Rapid Decompression Induces Micro-vesiculation but Not Activation in Northern Elephant Seal Platelets
IAAAM Archive
Cara L. Field; Jeffrey W. Norris; John H. Crowe; Fern Tablin
The Biostabilization Program, University of California-Davis
Davis, CA, USA


Decompression causes platelet activation in scuba divers, breath-hold divers, and in vitro platelet suspensions, which contributes to the effects of decompression sickness (DCS). Marine mammals do not appear to suffer from decompression-associated illness; however, the effects of pressure and decompression on blood platelets have not been previously studied in any marine mammal. We examined the effects of decompression on northern elephant seal platelets using flow cytometry and fluorescence microscopy to determine alterations in platelet activation.

Elephant seal platelets were pressurized to 160 atmospheres, held for one hour, and then decompressed rapidly over a five-minute period. Upon decompression, cells were incubated with fluorescently labeled fibrinogen, activated by the addition of a platelet agonist (ADP or thrombin), and fixed in paraformaldehyde. Platelets were evaluated immediately after decompression, at 30 minutes, one hour, two hours, and four hours post-decompression. There was no significant increase in the mean fluorescence intensity of pressurized elephant seal platelets in relation to control (unpressurized) cells at any time following decompression. In contrast, the same pressure excursion caused a significant increase in human platelet mean fluorescence in comparison to controls, indicating an increase in platelet activation with decompression. The presence of increased events in the R4 gate, previously shown to contain platelet microvesicles, occurred in both human and elephant seal platelets subjected to pressure, and was greatest at the four-hour time point. Microvesicles are associated with pro-coagulant activity in human platelets.1,2 However, elephant seal platelets did not bind increasing fibrinogen, while human platelets bound increasing amounts of fibrinogen relative to controls, suggesting that while elephant seal platelets produce microvesicles, they do so by an activation-independent mechanism. Because maintaining normal homeostasis is critical to any diving animal, these findings may help characterize the adaptive response of northern elephant seals to repeated high-pressure excursions.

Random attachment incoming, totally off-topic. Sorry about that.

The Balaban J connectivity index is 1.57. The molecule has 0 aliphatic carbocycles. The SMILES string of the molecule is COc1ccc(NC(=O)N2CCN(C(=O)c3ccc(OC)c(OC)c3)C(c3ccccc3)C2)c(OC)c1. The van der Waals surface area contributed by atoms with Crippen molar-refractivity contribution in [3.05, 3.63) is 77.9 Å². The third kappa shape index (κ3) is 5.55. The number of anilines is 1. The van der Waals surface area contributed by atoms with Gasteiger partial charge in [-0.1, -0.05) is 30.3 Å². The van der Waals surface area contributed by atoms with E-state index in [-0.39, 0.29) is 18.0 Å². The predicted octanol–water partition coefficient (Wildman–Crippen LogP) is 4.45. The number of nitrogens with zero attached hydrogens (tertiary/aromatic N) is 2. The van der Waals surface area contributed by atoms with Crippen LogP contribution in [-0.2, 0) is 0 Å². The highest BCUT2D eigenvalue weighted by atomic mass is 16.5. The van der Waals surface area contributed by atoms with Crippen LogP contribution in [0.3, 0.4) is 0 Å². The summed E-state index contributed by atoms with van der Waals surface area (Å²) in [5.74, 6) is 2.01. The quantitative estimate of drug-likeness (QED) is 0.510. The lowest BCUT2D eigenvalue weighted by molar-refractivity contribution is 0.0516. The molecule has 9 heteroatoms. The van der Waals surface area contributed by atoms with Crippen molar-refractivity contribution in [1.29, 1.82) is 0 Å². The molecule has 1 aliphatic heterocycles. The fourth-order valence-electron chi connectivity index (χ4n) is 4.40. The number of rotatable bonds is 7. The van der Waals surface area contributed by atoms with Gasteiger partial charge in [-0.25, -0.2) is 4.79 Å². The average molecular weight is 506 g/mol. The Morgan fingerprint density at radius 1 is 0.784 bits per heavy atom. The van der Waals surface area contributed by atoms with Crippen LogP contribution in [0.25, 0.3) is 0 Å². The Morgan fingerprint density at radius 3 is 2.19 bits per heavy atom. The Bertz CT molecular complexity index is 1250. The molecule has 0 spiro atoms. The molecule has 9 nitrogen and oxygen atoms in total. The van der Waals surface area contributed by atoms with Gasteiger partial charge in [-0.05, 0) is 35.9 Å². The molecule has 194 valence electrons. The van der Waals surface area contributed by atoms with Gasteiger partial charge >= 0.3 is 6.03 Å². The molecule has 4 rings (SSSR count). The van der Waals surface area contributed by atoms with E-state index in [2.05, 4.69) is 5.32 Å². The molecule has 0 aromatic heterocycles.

Funding by NHLBI 57810 (FT).


1.  Owens MR. 1994. The role of microparticles in hemostasis. Transfusion Med Rev 8:37-44.

2.  Sims PJ, T Wiedmer, CT Esmon, HJ Weiss, SJ Shattil. 1989. Assembly of the platelet prothrombinase complex is linked to vesiculation of the platelet plasma membrane. J Biological Chem 264(29):17049-17057.

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Cara L. Field

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